A number of alternative fluorescence chemistries have been devised to detect DNA molecules produced during PCR.
All can be used with our instruments.
The two chemistries used most frequently in our Facility are:
- SYBR Green dye. This dye binds to the minor groove of double-stranded DNA, and the SYBR-dsDNA complex emits green fluorescence when excited with light of lower wavelength. This chemistry is relatively cheap, but is not specific and produces fluorescence from all dsDNA amplified including non-target sequences and primer dimers if present.
- TaqMan fluorogenic probes. TaqMan (named after the computer game PacMan) uses a single-stranded DNA probe of ~15-30 nucleotides (labeled with a fluorogenic dye at the 5' end and a fluorescence quencher at the 3' end) homologous to a target sequence between the PCR priming sites.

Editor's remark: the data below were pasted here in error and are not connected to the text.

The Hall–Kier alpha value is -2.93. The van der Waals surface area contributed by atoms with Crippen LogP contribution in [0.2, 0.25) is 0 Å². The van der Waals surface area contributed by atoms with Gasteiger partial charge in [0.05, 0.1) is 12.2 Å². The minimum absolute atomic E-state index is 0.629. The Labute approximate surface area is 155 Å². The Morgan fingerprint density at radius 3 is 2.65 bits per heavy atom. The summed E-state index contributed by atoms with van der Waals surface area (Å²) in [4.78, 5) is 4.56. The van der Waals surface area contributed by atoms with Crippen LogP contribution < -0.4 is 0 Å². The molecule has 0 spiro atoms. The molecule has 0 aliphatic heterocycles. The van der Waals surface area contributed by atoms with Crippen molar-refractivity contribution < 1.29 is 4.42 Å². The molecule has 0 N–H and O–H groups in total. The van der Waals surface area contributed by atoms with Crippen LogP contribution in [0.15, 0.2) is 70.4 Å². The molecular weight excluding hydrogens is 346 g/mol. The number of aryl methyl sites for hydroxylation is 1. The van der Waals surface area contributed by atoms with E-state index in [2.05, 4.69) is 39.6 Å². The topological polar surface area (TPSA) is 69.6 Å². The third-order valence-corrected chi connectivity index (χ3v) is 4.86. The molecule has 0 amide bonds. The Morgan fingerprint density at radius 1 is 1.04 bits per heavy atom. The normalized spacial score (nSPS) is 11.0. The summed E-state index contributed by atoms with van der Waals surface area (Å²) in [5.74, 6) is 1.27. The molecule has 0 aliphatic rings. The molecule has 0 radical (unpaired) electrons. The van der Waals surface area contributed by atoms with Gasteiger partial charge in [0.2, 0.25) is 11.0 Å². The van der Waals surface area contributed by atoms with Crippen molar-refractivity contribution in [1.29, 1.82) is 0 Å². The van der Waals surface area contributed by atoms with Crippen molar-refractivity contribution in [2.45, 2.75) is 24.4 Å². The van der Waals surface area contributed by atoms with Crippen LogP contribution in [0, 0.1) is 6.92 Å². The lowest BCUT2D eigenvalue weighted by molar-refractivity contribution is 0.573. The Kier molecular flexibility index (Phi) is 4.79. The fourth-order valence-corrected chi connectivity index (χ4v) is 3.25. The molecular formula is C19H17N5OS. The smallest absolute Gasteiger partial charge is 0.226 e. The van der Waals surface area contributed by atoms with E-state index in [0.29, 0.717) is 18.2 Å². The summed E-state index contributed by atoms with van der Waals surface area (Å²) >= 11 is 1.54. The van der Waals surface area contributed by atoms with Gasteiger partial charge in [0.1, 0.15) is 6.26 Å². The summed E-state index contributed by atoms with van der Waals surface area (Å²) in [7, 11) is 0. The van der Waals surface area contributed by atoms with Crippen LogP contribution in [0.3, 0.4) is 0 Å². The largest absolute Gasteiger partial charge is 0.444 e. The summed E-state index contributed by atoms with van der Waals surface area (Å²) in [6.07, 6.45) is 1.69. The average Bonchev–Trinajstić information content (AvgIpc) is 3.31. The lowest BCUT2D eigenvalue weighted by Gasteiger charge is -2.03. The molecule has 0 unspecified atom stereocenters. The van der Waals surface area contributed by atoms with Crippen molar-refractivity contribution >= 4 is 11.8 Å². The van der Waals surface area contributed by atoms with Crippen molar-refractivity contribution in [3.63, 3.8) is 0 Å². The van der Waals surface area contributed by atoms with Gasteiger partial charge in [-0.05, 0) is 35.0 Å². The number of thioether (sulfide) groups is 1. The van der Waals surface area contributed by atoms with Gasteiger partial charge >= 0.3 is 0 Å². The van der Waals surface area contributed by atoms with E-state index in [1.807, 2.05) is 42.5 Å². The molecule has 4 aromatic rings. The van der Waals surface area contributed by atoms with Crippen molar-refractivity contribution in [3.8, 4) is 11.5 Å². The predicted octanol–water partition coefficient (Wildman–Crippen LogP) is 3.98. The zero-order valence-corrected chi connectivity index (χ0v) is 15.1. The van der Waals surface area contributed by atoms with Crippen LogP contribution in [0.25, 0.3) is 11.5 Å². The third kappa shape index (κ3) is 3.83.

During the extension phase of PCR, the Taq DNA polymerase encounters the bound probe and cleaves it, hence releasing the detection dye from the effect of the quencher.
This results in enhanced fluorescence when the dye is excited with incident light.
The extra specificity conferred by the detection probe has advantages for many applications eg. for diagnostic applications where false positives are a problem.